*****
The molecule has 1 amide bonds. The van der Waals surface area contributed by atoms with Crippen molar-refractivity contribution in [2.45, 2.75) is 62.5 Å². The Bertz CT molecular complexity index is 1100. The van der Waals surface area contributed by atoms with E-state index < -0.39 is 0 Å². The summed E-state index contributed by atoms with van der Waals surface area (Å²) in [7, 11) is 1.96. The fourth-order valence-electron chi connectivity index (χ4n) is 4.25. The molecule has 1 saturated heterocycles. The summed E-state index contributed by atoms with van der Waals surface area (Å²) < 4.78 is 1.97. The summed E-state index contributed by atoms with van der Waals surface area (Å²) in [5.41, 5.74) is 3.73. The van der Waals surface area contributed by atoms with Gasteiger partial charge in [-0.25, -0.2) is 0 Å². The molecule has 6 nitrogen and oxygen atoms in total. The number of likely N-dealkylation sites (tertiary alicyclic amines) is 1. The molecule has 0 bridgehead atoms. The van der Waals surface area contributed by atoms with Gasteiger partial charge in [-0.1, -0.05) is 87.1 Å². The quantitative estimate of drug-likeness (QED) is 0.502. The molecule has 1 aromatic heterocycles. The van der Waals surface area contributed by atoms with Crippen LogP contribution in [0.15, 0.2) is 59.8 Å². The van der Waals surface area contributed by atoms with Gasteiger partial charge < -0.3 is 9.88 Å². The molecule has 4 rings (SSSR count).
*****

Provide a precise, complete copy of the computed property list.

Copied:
The molecule has 1 amide bonds. The van der Waals surface area contributed by atoms with Crippen molar-refractivity contribution in [2.45, 2.75) is 62.5 Å². The Bertz CT molecular complexity index is 1100. The van der Waals surface area contributed by atoms with E-state index < -0.39 is 0 Å². The summed E-state index contributed by atoms with van der Waals surface area (Å²) in [7, 11) is 1.96. The fourth-order valence-electron chi connectivity index (χ4n) is 4.25. The molecule has 1 saturated heterocycles. The summed E-state index contributed by atoms with van der Waals surface area (Å²) < 4.78 is 1.97. The summed E-state index contributed by atoms with van der Waals surface area (Å²) in [5.41, 5.74) is 3.73. The van der Waals surface area contributed by atoms with Gasteiger partial charge in [-0.25, -0.2) is 0 Å². The molecule has 6 nitrogen and oxygen atoms in total. The number of likely N-dealkylation sites (tertiary alicyclic amines) is 1. The molecule has 0 bridgehead atoms. The van der Waals surface area contributed by atoms with Gasteiger partial charge in [-0.1, -0.05) is 87.1 Å². The quantitative estimate of drug-likeness (QED) is 0.502. The molecule has 1 aromatic heterocycles. The van der Waals surface area contributed by atoms with Crippen LogP contribution in [0.15, 0.2) is 59.8 Å². The van der Waals surface area contributed by atoms with Gasteiger partial charge < -0.3 is 9.88 Å². The molecule has 4 rings (SSSR count).